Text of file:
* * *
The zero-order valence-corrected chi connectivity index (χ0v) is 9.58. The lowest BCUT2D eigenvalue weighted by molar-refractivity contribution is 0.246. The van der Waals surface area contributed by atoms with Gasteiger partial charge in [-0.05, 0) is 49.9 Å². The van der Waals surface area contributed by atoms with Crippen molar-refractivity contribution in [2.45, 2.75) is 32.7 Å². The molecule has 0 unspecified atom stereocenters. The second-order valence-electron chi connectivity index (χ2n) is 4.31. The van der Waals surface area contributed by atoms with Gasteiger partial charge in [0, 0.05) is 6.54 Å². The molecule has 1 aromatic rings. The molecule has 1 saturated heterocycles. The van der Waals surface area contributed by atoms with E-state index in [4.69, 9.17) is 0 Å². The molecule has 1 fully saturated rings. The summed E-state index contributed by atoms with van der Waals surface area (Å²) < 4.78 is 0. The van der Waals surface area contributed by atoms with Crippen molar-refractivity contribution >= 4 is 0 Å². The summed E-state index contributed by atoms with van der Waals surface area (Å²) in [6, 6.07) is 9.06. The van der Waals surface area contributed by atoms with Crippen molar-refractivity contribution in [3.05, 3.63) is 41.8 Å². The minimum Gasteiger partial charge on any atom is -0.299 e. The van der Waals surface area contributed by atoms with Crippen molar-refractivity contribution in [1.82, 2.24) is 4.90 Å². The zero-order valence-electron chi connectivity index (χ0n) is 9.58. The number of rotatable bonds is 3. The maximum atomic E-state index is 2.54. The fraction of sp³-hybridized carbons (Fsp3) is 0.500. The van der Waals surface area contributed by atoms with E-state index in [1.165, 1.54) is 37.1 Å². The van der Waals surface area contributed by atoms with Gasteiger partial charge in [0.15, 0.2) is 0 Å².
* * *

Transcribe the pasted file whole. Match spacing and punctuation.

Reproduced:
The zero-order valence-corrected chi connectivity index (χ0v) is 9.58. The lowest BCUT2D eigenvalue weighted by molar-refractivity contribution is 0.246. The van der Waals surface area contributed by atoms with Gasteiger partial charge in [-0.05, 0) is 49.9 Å². The van der Waals surface area contributed by atoms with Crippen molar-refractivity contribution in [2.45, 2.75) is 32.7 Å². The molecule has 0 unspecified atom stereocenters. The second-order valence-electron chi connectivity index (χ2n) is 4.31. The van der Waals surface area contributed by atoms with Gasteiger partial charge in [0, 0.05) is 6.54 Å². The molecule has 1 aromatic rings. The molecule has 1 saturated heterocycles. The van der Waals surface area contributed by atoms with E-state index in [4.69, 9.17) is 0 Å². The molecule has 1 fully saturated rings. The summed E-state index contributed by atoms with van der Waals surface area (Å²) < 4.78 is 0. The van der Waals surface area contributed by atoms with Crippen molar-refractivity contribution >= 4 is 0 Å². The summed E-state index contributed by atoms with van der Waals surface area (Å²) in [6, 6.07) is 9.06. The van der Waals surface area contributed by atoms with Crippen molar-refractivity contribution in [3.05, 3.63) is 41.8 Å². The minimum Gasteiger partial charge on any atom is -0.299 e. The van der Waals surface area contributed by atoms with Crippen molar-refractivity contribution in [1.82, 2.24) is 4.90 Å². The zero-order valence-electron chi connectivity index (χ0n) is 9.58. The number of rotatable bonds is 3. The maximum atomic E-state index is 2.54. The fraction of sp³-hybridized carbons (Fsp3) is 0.500. The van der Waals surface area contributed by atoms with E-state index in [1.165, 1.54) is 37.1 Å². The van der Waals surface area contributed by atoms with Gasteiger partial charge in [0.15, 0.2) is 0 Å².